Calling All Entrepreneurs
Tuesday, November 16, 2010
Many visitors to the Entrepreneur StoryBooth, an on-line platform the Business Innovation Factory (BIF) launched with Babson College to capture the voice and experience of entrepreneurs, have shared that despite significant experience in starting stuff they don’t think of themselves as entrepreneurs. The prevailing definition of an entrepreneur just doesn’t seem to apply. I consistently reply asserting the opposite, their experience is exactly what we need in the mix. These diverse stories are critical to changing our national entrepreneurship conversation and launching a new economic era. It’s a big ‘aha’ for me so many entrepreneurs don’t think of themselves that way. I have to admit, upon personal reflection, as much as I love to start new projects, ventures, and movements, I too don’t think of myself as an entrepreneur. Go figure. Clearly, we have serious work to do if our economic future is about entrepreneurship.
When did we reserve the entrepreneur moniker solely for technology ventures started by iconic college dropouts like Bill Gates and Mark Zuckerberg? I know we all love a good company origin story but by elevating these stories to mythical proportions aren’t we placing entrepreneurship out of reach for the rest of us mere mortals.
When did we so completely buy into a national invention narrative suggesting that if we invest enough in university based research it will produce a steady supply of new technologies, companies, and high-wage jobs. We have structured our entire national entrepreneur support system around an invention narrative in the hopes that tech transfer, venture capital, and technology company incubators will give rise to the promised new economy. It’s hard to see it happening any time soon with such a narrow definition of entrepreneurship. Maybe it’s time for a new expanded entrepreneurship narrative and support system.
What about all the potential venture opportunities leveraging existing technology to solve real world problems that don’t fit traditional intellectual property and venture capital models? Why do we exclude social entrepreneurs with the potential to start incredible new social ventures from the conversation? We need an expanded and more inclusive entrepreneurship conversation to unleash a new generation of ventures that cut across every sector of our economy.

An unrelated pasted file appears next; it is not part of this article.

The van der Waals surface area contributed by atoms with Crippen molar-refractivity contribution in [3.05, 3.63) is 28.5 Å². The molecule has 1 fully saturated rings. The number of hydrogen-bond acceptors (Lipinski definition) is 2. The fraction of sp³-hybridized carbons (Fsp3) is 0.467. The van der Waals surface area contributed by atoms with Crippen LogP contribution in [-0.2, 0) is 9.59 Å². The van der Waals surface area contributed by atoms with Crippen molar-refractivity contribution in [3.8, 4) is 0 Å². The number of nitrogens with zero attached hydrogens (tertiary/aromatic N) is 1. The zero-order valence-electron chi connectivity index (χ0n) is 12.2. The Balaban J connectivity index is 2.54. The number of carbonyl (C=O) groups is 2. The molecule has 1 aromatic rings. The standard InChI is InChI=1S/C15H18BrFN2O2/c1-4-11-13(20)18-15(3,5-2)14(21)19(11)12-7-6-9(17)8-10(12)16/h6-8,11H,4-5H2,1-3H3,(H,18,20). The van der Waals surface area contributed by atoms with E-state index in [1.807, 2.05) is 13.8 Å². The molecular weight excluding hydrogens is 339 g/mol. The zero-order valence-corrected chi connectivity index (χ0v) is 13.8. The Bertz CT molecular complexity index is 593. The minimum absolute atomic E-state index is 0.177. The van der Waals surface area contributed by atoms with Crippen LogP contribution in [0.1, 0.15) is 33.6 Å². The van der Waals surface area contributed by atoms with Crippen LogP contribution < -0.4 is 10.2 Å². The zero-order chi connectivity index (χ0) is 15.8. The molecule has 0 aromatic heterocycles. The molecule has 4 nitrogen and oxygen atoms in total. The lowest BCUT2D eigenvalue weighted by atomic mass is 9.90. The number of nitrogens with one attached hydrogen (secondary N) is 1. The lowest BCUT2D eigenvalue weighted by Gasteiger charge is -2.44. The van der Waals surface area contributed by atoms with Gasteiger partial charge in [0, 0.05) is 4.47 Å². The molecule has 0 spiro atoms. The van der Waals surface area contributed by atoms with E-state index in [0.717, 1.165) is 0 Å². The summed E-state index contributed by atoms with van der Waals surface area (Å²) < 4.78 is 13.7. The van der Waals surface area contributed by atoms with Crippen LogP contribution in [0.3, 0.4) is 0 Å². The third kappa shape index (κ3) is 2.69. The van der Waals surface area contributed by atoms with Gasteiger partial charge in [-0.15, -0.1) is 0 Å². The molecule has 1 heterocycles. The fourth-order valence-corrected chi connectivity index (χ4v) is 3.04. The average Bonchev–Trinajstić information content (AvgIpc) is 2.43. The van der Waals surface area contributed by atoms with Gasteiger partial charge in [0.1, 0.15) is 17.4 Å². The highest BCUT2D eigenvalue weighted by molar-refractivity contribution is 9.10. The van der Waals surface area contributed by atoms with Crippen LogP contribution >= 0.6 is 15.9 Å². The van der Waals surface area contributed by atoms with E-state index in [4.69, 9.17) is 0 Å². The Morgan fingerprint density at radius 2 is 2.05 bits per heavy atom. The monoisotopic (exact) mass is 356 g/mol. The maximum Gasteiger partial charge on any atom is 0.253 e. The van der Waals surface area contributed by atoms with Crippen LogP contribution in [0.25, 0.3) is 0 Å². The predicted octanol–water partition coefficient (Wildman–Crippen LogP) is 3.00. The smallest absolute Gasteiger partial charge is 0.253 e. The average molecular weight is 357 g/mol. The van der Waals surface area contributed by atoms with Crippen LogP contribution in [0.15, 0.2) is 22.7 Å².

We need to start more stuff. We need a new national entrepreneurship conversation. Just to get us going, here are ten conversation starters.
1) We need to unleash an economic era that is defined by entrepreneurship.
2) We need to return to our national roots and become a nation that is really good at starting stuff.
3) We need to broaden our definition of entrepreneurship beyond technology ventures.
4) We need to democratize entrepreneurship. Everyone can be an entrepreneur.
5) We need to bridge the divide between social entrepreneurship and for-profit ventures.
6) We need to rethink all of our current entrepreneur support environments, platforms, and tools.
7) Entrepreneurship must be central in the redesign of our education and workforce development systems.
8) Cities should be hotspots for entrepreneurial activity.
9) Winning communities will become laboratories where entrepreneurs can easily try more stuff.
10) The voice and experience of the entrepreneur must be at the heart of transforming our entrepreneurship conversation.
The U.S. was founded on a culture of starting stuff and we must get back to our entrepreneurial roots. Our economic future is an era of entrepreneurship and current support solutions are insufficient. We need a new national entrepreneurship conversation and the voice of the entrepreneur must be at the center of it. Calling all entrepreneurs. Let’s start more stuff.
Saul Kaplan is the Founder and Chief Catalyst of the Business Innovation Factory (BIF). Saul shares innovation musings on his blog at It’s Saul Connected and on Twitter at @skap5.